The Story: The Assumptions We Bring

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Note — A busy travel schedule interrupted my writing for the Summer. As we move toward Fall, I plan to resume the writing routine of last Spring, posting a brief introduction and questions one week in anticipation of an article the following week. But rather than picking up where we left off, I want to start a new topic “The Story”.


Where did we come from?

Every answer I know of can be grouped under one of three headings:

  • God created us.
  • We evolved through an impersonal process.
  • God used the evolutionary process to bring us into existence.

For many years, almost every Christian I knew was a Creationist. But when we moved to the West Houston area almost 20 years ago, that changed. A large majority of the people in our church were involved in the oil and gas industry. Oil and gas exploration is fundamentally dependent on an understanding of geology which is based on evolutionary assumptions. So for all these people in our church, the creation/evolution debate was more practical than philosophical. They had to reconcile the assumptions that are foundational to their industry with their faith.

By the Spring of 1998, I was keenly aware of this reality. In preparation for a series on the book of Genesis, I bought several books on biblical creationism so I could adequately address the issues as they came up in our study.

In over a year–and–a–half of preaching through Genesis, I never opened the books. Not once.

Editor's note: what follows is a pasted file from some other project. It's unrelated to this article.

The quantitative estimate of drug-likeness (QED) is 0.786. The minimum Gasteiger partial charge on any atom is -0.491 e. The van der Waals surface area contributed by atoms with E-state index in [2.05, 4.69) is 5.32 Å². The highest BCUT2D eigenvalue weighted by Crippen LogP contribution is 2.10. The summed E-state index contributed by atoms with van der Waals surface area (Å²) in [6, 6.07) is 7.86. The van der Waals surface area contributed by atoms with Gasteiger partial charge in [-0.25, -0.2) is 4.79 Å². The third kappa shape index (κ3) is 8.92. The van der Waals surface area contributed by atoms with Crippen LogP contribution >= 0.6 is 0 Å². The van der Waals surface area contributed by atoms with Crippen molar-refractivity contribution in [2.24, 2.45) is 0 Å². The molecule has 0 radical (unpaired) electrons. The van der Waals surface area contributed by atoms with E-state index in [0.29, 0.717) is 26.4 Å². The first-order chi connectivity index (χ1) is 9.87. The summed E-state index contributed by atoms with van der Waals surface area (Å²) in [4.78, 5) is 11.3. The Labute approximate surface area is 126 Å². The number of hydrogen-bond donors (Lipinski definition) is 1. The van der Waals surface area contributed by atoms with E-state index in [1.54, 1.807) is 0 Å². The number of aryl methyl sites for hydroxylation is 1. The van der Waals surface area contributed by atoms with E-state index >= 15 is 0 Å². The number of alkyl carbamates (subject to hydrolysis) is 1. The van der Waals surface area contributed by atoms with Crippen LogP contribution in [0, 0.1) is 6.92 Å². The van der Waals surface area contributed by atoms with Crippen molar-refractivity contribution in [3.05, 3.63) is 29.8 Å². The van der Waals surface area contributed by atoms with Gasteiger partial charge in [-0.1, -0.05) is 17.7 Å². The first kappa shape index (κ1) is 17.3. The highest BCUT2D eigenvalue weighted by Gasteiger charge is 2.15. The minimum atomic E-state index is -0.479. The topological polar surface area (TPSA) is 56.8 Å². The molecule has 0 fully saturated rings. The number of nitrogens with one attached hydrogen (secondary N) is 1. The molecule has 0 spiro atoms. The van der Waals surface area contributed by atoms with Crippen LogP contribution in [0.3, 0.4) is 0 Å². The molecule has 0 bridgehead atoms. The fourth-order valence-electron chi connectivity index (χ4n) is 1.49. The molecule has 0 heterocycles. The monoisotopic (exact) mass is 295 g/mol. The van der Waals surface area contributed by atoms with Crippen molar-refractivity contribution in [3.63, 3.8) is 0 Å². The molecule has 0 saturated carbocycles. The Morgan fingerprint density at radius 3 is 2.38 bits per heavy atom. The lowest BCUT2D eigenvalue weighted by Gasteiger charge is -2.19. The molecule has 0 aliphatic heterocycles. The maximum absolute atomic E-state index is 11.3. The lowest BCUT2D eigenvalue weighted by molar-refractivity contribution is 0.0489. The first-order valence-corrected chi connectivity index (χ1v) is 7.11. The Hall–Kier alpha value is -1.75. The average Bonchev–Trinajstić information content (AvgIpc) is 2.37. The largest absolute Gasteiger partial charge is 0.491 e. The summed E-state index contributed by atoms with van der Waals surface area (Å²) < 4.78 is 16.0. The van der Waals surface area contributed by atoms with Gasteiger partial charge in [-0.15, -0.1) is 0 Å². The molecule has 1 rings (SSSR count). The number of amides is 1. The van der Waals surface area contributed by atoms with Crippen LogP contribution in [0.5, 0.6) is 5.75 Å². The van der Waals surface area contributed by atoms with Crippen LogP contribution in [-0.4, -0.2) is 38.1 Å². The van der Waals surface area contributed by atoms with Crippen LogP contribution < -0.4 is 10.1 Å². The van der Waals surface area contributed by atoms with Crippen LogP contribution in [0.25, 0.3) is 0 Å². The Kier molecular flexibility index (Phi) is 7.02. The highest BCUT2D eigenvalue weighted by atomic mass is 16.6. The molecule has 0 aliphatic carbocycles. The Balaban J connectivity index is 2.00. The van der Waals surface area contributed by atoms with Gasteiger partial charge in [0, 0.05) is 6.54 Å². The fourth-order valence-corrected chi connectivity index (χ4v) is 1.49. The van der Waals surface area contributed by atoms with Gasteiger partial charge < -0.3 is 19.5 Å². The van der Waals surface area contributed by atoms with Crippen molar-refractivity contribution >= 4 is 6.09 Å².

What I discovered was that all of the creation/evolution issues in Genesis are the result of us bringing our questions and pre-conceived notions to the text. When I let the author (probably Moses) direct the course of the discussion, it took a completely different course. It explained how The Story begins.

As we move into this exploration of The Story, it might be good to begin by thinking about the assumptions we each bring.

What are the most important things you have learned from Genesis 1?



When you read Genesis 1, what are your biggest questions? 



How would you describe the way you have historicallty viewed the Bible? (e.g., reference book, a collection of stories and instructions, etc.)



Can you think of a metaphor that illustrates the way you have viewed the flow of history, as seen from God’s perspective?







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©Copyright Garth Oliver